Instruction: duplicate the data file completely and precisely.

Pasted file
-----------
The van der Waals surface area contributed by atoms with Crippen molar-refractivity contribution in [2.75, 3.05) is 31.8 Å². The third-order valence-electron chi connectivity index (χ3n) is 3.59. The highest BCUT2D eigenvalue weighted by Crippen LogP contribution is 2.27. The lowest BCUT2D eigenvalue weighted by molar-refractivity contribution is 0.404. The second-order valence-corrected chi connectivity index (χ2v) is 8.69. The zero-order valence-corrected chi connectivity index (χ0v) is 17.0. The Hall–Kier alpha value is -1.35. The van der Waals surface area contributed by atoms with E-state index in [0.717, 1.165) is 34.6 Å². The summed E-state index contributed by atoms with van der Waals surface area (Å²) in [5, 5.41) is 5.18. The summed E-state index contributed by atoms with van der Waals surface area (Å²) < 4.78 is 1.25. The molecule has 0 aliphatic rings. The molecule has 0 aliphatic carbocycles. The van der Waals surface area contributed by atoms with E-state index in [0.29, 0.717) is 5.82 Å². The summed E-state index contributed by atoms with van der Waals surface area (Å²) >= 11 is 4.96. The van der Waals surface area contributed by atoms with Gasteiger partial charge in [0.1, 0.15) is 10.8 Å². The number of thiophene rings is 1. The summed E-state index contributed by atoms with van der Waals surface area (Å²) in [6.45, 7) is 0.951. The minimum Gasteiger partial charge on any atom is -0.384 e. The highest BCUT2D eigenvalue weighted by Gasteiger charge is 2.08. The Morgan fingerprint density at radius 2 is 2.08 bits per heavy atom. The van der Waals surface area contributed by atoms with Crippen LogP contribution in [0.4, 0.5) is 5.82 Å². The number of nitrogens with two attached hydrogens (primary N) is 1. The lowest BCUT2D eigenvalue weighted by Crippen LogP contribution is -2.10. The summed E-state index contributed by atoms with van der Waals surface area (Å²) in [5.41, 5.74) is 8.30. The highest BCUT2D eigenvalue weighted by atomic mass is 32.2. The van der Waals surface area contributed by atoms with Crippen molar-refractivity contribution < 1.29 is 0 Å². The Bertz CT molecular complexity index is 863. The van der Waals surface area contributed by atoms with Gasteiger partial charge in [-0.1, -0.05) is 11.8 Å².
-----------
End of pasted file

The van der Waals surface area contributed by atoms with Crippen molar-refractivity contribution in [2.75, 3.05) is 31.8 Å². The third-order valence-electron chi connectivity index (χ3n) is 3.59. The highest BCUT2D eigenvalue weighted by Crippen LogP contribution is 2.27. The lowest BCUT2D eigenvalue weighted by molar-refractivity contribution is 0.404. The second-order valence-corrected chi connectivity index (χ2v) is 8.69. The zero-order valence-corrected chi connectivity index (χ0v) is 17.0. The Hall–Kier alpha value is -1.35. The van der Waals surface area contributed by atoms with E-state index in [0.717, 1.165) is 34.6 Å². The summed E-state index contributed by atoms with van der Waals surface area (Å²) in [5, 5.41) is 5.18. The summed E-state index contributed by atoms with van der Waals surface area (Å²) < 4.78 is 1.25. The molecule has 0 aliphatic rings. The molecule has 0 aliphatic carbocycles. The van der Waals surface area contributed by atoms with E-state index in [0.29, 0.717) is 5.82 Å². The summed E-state index contributed by atoms with van der Waals surface area (Å²) >= 11 is 4.96. The van der Waals surface area contributed by atoms with Gasteiger partial charge in [0.1, 0.15) is 10.8 Å². The number of thiophene rings is 1. The summed E-state index contributed by atoms with van der Waals surface area (Å²) in [6.45, 7) is 0.951. The minimum Gasteiger partial charge on any atom is -0.384 e. The highest BCUT2D eigenvalue weighted by Gasteiger charge is 2.08. The Morgan fingerprint density at radius 2 is 2.08 bits per heavy atom. The van der Waals surface area contributed by atoms with Crippen LogP contribution in [0.4, 0.5) is 5.82 Å². The number of nitrogens with two attached hydrogens (primary N) is 1. The lowest BCUT2D eigenvalue weighted by Crippen LogP contribution is -2.10. The summed E-state index contributed by atoms with van der Waals surface area (Å²) in [5.41, 5.74) is 8.30. The highest BCUT2D eigenvalue weighted by atomic mass is 32.2. The van der Waals surface area contributed by atoms with Crippen molar-refractivity contribution < 1.29 is 0 Å². The Bertz CT molecular complexity index is 863. The van der Waals surface area contributed by atoms with Gasteiger partial charge in [-0.1, -0.05) is 11.8 Å².